In 1922 Pennsylvania Coal Company versus Mahon the USSC gave corporations the right to sue governments for compensation for lost profits (called takings) that resulted from new laws, including future profits.  Mugler vs Kansas had settled the issue about whether the government could be sued for takings, ruling that they could only be sued if the state physically seized property, and that any regulations regarding the land was seen as the responsibility of government to protect the health, safety, welfare and morals of the people.  This new ruling completely contradicted the ruling made thirty-five years earlier.  It not only gave the green light to businesses that they could ignore the public interest, but it also put pressure on legislators to ignore the public good for fear of deep pocketed lawsuits. 

In 1976 Buckley versus Valeo rules that the right to donate to political causes is the same as speech, and therefore protected under the first amendment.  It also protected the idea of limits to donations given, but not on how much a campaign can spend, or whether there are limits to how much an individual can spend in support of a candidate (no limits).  This brings us to Citizens United versus the Federal Election Commision in 2010, the case that ruled that money is speech, for all intents and purposes.  Does that make bribery conversation?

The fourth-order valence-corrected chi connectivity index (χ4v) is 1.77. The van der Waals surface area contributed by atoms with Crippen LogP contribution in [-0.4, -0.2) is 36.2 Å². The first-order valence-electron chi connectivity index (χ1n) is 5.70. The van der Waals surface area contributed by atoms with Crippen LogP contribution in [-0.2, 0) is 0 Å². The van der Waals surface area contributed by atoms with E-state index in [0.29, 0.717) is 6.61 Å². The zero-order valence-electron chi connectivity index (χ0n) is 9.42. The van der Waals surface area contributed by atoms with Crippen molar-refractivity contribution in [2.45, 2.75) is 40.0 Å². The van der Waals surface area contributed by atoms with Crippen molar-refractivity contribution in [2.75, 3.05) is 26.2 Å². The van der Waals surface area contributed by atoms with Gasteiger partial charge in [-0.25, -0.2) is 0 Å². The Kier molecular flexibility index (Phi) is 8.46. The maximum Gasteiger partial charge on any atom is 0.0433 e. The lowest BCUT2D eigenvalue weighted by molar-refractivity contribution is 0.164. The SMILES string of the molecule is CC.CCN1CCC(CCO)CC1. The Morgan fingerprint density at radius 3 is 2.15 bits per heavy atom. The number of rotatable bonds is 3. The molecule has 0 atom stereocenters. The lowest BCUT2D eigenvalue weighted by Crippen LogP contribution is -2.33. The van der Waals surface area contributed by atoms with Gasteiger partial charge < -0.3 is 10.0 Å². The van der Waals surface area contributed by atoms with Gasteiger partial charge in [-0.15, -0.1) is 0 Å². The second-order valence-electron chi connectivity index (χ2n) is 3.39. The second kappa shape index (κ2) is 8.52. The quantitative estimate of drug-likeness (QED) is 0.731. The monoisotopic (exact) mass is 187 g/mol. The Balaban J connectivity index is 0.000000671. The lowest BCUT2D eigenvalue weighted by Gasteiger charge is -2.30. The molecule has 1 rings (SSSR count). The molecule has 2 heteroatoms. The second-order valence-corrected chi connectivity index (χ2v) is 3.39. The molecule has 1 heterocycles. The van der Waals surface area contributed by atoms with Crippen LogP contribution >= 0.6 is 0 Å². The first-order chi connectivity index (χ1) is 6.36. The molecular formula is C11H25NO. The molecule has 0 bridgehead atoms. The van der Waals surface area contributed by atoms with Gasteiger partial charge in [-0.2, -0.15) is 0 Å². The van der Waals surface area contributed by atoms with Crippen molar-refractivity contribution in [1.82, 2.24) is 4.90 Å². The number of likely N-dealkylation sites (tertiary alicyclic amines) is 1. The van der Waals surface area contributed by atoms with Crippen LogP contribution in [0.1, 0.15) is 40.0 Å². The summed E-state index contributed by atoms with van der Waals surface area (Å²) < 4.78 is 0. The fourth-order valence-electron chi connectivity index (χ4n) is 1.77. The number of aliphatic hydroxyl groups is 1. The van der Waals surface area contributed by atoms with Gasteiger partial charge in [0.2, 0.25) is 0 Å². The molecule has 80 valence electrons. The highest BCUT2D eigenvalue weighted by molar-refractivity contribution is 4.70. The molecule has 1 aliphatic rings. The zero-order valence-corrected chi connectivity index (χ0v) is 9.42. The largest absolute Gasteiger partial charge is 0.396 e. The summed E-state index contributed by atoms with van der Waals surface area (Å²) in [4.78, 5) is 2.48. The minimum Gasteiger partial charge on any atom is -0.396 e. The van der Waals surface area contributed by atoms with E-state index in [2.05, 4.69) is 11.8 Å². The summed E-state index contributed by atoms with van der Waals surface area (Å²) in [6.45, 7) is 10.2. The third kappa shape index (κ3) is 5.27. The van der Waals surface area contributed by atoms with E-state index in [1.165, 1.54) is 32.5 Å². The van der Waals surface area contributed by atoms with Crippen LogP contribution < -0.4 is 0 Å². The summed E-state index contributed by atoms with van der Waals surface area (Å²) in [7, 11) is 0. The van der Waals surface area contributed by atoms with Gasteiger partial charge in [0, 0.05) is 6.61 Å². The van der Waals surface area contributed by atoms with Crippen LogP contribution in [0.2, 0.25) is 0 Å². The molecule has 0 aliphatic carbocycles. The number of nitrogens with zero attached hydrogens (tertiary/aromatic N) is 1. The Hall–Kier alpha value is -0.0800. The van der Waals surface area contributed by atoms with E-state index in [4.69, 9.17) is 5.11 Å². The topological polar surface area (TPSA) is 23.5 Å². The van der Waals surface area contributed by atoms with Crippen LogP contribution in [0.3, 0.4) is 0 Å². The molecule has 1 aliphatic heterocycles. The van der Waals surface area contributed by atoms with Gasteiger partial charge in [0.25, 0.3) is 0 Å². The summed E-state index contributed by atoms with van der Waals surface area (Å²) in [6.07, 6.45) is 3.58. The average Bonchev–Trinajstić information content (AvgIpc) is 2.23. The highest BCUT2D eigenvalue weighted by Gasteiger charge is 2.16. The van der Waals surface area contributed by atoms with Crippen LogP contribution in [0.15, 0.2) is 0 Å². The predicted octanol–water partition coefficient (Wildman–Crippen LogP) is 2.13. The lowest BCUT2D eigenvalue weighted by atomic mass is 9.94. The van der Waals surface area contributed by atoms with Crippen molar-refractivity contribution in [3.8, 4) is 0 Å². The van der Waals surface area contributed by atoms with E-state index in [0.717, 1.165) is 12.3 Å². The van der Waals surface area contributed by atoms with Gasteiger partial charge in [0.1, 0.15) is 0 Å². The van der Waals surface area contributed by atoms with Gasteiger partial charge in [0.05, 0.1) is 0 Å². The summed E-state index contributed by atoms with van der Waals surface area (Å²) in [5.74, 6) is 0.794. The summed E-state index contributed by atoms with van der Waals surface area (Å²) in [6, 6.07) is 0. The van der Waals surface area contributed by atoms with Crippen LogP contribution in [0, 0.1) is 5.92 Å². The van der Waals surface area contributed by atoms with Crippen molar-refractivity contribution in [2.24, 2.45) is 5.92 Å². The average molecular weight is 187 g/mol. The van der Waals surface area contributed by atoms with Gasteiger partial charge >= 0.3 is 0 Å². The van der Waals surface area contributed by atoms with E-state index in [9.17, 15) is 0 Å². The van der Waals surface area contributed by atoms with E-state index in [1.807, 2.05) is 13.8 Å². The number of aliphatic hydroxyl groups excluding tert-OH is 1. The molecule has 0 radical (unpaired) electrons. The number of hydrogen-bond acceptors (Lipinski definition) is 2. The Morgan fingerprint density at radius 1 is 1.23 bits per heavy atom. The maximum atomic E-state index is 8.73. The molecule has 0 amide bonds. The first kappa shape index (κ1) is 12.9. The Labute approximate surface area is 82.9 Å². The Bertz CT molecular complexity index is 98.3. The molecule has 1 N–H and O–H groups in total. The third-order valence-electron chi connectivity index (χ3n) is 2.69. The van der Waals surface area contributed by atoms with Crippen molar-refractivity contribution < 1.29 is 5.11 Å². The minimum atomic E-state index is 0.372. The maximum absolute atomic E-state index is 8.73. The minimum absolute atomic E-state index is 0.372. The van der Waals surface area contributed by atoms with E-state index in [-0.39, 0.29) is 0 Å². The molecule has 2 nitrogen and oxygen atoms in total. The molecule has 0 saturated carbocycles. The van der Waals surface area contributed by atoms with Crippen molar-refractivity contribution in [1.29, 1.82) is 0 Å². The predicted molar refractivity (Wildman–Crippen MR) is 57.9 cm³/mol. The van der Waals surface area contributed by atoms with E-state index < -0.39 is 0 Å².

Each of these cases has slowly eroded the sovereignty of the American people, whose representatives fear to act in the interest of their constituents because powerful corporate interests threaten them with lawsuits for doing anything that hurts their bottom line, be it laws intent on reducing pollution, tougher immigration enforcement, improving worker standards as new data comes in, tightening restrictions on gun sales, and a host of other issues that governments seem paralyzed in dealing with.